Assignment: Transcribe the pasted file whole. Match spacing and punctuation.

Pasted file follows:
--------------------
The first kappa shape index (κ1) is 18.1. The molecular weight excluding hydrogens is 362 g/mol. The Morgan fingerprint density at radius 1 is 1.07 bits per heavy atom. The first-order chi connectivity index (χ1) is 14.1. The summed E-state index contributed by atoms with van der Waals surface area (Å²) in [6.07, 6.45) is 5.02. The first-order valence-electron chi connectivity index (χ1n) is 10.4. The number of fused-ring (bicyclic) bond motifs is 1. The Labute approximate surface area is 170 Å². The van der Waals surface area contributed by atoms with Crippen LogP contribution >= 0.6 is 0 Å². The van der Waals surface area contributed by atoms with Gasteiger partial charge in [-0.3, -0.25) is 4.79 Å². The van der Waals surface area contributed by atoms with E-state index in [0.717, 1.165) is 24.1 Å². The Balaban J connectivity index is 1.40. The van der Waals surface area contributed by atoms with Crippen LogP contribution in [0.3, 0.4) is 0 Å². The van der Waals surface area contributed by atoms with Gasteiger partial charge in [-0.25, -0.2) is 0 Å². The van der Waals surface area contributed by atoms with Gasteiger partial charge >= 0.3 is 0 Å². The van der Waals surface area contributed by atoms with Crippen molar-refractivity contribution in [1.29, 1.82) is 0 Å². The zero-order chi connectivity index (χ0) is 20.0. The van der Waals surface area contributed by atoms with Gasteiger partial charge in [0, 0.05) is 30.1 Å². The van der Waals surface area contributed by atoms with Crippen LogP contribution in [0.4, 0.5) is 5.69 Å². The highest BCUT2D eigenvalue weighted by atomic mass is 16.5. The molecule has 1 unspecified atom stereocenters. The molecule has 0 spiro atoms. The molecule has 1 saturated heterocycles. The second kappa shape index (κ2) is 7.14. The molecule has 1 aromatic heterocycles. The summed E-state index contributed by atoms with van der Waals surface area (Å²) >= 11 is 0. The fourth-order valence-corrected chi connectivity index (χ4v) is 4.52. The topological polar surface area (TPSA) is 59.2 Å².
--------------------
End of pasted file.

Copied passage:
The first kappa shape index (κ1) is 18.1. The molecular weight excluding hydrogens is 362 g/mol. The Morgan fingerprint density at radius 1 is 1.07 bits per heavy atom. The first-order chi connectivity index (χ1) is 14.1. The summed E-state index contributed by atoms with van der Waals surface area (Å²) in [6.07, 6.45) is 5.02. The first-order valence-electron chi connectivity index (χ1n) is 10.4. The number of fused-ring (bicyclic) bond motifs is 1. The Labute approximate surface area is 170 Å². The van der Waals surface area contributed by atoms with Crippen LogP contribution >= 0.6 is 0 Å². The van der Waals surface area contributed by atoms with Gasteiger partial charge in [-0.3, -0.25) is 4.79 Å². The van der Waals surface area contributed by atoms with E-state index in [0.717, 1.165) is 24.1 Å². The Balaban J connectivity index is 1.40. The van der Waals surface area contributed by atoms with Crippen LogP contribution in [0.3, 0.4) is 0 Å². The van der Waals surface area contributed by atoms with Gasteiger partial charge in [-0.25, -0.2) is 0 Å². The van der Waals surface area contributed by atoms with Gasteiger partial charge >= 0.3 is 0 Å². The van der Waals surface area contributed by atoms with Crippen molar-refractivity contribution in [1.29, 1.82) is 0 Å². The zero-order chi connectivity index (χ0) is 20.0. The van der Waals surface area contributed by atoms with Gasteiger partial charge in [0, 0.05) is 30.1 Å². The van der Waals surface area contributed by atoms with Crippen LogP contribution in [0.4, 0.5) is 5.69 Å². The highest BCUT2D eigenvalue weighted by atomic mass is 16.5. The molecule has 1 unspecified atom stereocenters. The molecule has 0 spiro atoms. The molecule has 1 saturated heterocycles. The second kappa shape index (κ2) is 7.14. The molecule has 1 aromatic heterocycles. The summed E-state index contributed by atoms with van der Waals surface area (Å²) >= 11 is 0. The fourth-order valence-corrected chi connectivity index (χ4v) is 4.52. The topological polar surface area (TPSA) is 59.2 Å².